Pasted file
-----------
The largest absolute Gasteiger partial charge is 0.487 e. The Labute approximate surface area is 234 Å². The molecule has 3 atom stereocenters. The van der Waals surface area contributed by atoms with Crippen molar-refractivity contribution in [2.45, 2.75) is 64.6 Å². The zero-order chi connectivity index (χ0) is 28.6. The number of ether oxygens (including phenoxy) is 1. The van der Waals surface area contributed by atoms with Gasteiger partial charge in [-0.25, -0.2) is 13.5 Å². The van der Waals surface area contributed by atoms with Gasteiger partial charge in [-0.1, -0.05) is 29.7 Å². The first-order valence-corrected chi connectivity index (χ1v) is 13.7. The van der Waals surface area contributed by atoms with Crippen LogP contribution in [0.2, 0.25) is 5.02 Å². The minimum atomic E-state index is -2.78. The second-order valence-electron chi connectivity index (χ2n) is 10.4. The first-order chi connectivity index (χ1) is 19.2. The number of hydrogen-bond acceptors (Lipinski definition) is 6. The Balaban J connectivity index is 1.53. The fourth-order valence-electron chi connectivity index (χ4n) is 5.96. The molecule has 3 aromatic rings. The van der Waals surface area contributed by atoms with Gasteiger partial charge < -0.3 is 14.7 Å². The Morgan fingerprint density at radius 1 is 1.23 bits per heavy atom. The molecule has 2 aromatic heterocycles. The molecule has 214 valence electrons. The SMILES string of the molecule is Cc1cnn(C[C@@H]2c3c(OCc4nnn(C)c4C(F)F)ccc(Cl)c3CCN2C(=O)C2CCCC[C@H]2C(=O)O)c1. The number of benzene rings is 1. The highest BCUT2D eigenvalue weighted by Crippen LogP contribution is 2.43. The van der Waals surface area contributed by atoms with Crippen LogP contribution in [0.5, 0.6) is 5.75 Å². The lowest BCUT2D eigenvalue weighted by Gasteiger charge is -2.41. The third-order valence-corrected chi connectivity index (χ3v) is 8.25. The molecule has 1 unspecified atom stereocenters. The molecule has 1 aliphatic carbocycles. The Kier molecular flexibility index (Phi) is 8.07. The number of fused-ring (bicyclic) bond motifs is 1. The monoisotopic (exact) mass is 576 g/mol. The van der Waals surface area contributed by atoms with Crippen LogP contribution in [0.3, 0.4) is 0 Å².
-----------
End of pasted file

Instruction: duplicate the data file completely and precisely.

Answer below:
The largest absolute Gasteiger partial charge is 0.487 e. The Labute approximate surface area is 234 Å². The molecule has 3 atom stereocenters. The van der Waals surface area contributed by atoms with Crippen molar-refractivity contribution in [2.45, 2.75) is 64.6 Å². The zero-order chi connectivity index (χ0) is 28.6. The number of ether oxygens (including phenoxy) is 1. The van der Waals surface area contributed by atoms with Gasteiger partial charge in [-0.25, -0.2) is 13.5 Å². The van der Waals surface area contributed by atoms with Gasteiger partial charge in [-0.1, -0.05) is 29.7 Å². The first-order valence-corrected chi connectivity index (χ1v) is 13.7. The van der Waals surface area contributed by atoms with Crippen LogP contribution in [0.2, 0.25) is 5.02 Å². The minimum atomic E-state index is -2.78. The second-order valence-electron chi connectivity index (χ2n) is 10.4. The first-order chi connectivity index (χ1) is 19.2. The number of hydrogen-bond acceptors (Lipinski definition) is 6. The Balaban J connectivity index is 1.53. The fourth-order valence-electron chi connectivity index (χ4n) is 5.96. The molecule has 3 aromatic rings. The van der Waals surface area contributed by atoms with Gasteiger partial charge < -0.3 is 14.7 Å². The Morgan fingerprint density at radius 1 is 1.23 bits per heavy atom. The molecule has 2 aromatic heterocycles. The molecule has 214 valence electrons. The SMILES string of the molecule is Cc1cnn(C[C@@H]2c3c(OCc4nnn(C)c4C(F)F)ccc(Cl)c3CCN2C(=O)C2CCCC[C@H]2C(=O)O)c1. The number of benzene rings is 1. The highest BCUT2D eigenvalue weighted by Crippen LogP contribution is 2.43. The van der Waals surface area contributed by atoms with Crippen LogP contribution in [0.5, 0.6) is 5.75 Å². The lowest BCUT2D eigenvalue weighted by Gasteiger charge is -2.41. The third-order valence-corrected chi connectivity index (χ3v) is 8.25. The molecule has 1 unspecified atom stereocenters. The molecule has 1 aliphatic carbocycles. The Kier molecular flexibility index (Phi) is 8.07. The number of fused-ring (bicyclic) bond motifs is 1. The monoisotopic (exact) mass is 576 g/mol. The van der Waals surface area contributed by atoms with Crippen LogP contribution in [0.3, 0.4) is 0 Å².